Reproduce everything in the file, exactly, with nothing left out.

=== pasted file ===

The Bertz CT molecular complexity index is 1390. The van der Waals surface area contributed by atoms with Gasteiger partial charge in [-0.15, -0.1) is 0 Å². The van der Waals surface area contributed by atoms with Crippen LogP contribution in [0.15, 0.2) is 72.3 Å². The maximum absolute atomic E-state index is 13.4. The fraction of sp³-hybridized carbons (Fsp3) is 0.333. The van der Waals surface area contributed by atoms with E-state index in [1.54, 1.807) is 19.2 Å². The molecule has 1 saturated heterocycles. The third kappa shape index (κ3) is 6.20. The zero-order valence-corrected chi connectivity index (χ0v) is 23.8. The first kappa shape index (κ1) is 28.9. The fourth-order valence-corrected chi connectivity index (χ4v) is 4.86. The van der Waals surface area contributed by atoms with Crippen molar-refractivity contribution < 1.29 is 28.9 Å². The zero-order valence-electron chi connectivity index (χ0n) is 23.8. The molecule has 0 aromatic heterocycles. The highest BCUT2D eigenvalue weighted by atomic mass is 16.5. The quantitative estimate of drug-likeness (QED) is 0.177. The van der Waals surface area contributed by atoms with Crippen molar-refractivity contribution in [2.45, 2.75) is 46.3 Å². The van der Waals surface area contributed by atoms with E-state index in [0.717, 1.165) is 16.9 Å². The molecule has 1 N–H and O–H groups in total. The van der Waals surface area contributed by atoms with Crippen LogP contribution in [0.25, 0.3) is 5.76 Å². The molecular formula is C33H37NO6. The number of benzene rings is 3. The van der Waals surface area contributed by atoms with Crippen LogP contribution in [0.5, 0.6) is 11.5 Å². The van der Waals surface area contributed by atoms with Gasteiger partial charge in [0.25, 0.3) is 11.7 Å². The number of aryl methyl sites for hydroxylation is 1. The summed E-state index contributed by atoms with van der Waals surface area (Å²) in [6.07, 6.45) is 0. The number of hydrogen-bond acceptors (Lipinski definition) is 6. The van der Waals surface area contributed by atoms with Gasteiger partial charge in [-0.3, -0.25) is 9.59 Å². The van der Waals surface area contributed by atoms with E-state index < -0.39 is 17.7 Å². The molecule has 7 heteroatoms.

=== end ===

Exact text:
The Bertz CT molecular complexity index is 1390. The van der Waals surface area contributed by atoms with Gasteiger partial charge in [-0.15, -0.1) is 0 Å². The van der Waals surface area contributed by atoms with Crippen LogP contribution in [0.15, 0.2) is 72.3 Å². The maximum absolute atomic E-state index is 13.4. The fraction of sp³-hybridized carbons (Fsp3) is 0.333. The van der Waals surface area contributed by atoms with E-state index in [1.54, 1.807) is 19.2 Å². The molecule has 1 saturated heterocycles. The third kappa shape index (κ3) is 6.20. The zero-order valence-corrected chi connectivity index (χ0v) is 23.8. The first kappa shape index (κ1) is 28.9. The fourth-order valence-corrected chi connectivity index (χ4v) is 4.86. The van der Waals surface area contributed by atoms with Crippen molar-refractivity contribution < 1.29 is 28.9 Å². The zero-order valence-electron chi connectivity index (χ0n) is 23.8. The molecule has 0 aromatic heterocycles. The highest BCUT2D eigenvalue weighted by atomic mass is 16.5. The quantitative estimate of drug-likeness (QED) is 0.177. The van der Waals surface area contributed by atoms with Crippen molar-refractivity contribution in [2.45, 2.75) is 46.3 Å². The van der Waals surface area contributed by atoms with E-state index in [0.717, 1.165) is 16.9 Å². The molecule has 1 N–H and O–H groups in total. The van der Waals surface area contributed by atoms with Crippen LogP contribution in [0.25, 0.3) is 5.76 Å². The molecular formula is C33H37NO6. The number of benzene rings is 3. The van der Waals surface area contributed by atoms with Crippen LogP contribution in [0.5, 0.6) is 11.5 Å². The van der Waals surface area contributed by atoms with Gasteiger partial charge in [0.25, 0.3) is 11.7 Å². The number of aryl methyl sites for hydroxylation is 1. The summed E-state index contributed by atoms with van der Waals surface area (Å²) in [6.07, 6.45) is 0. The number of hydrogen-bond acceptors (Lipinski definition) is 6. The van der Waals surface area contributed by atoms with Gasteiger partial charge in [-0.3, -0.25) is 9.59 Å². The van der Waals surface area contributed by atoms with E-state index < -0.39 is 17.7 Å². The molecule has 7 heteroatoms.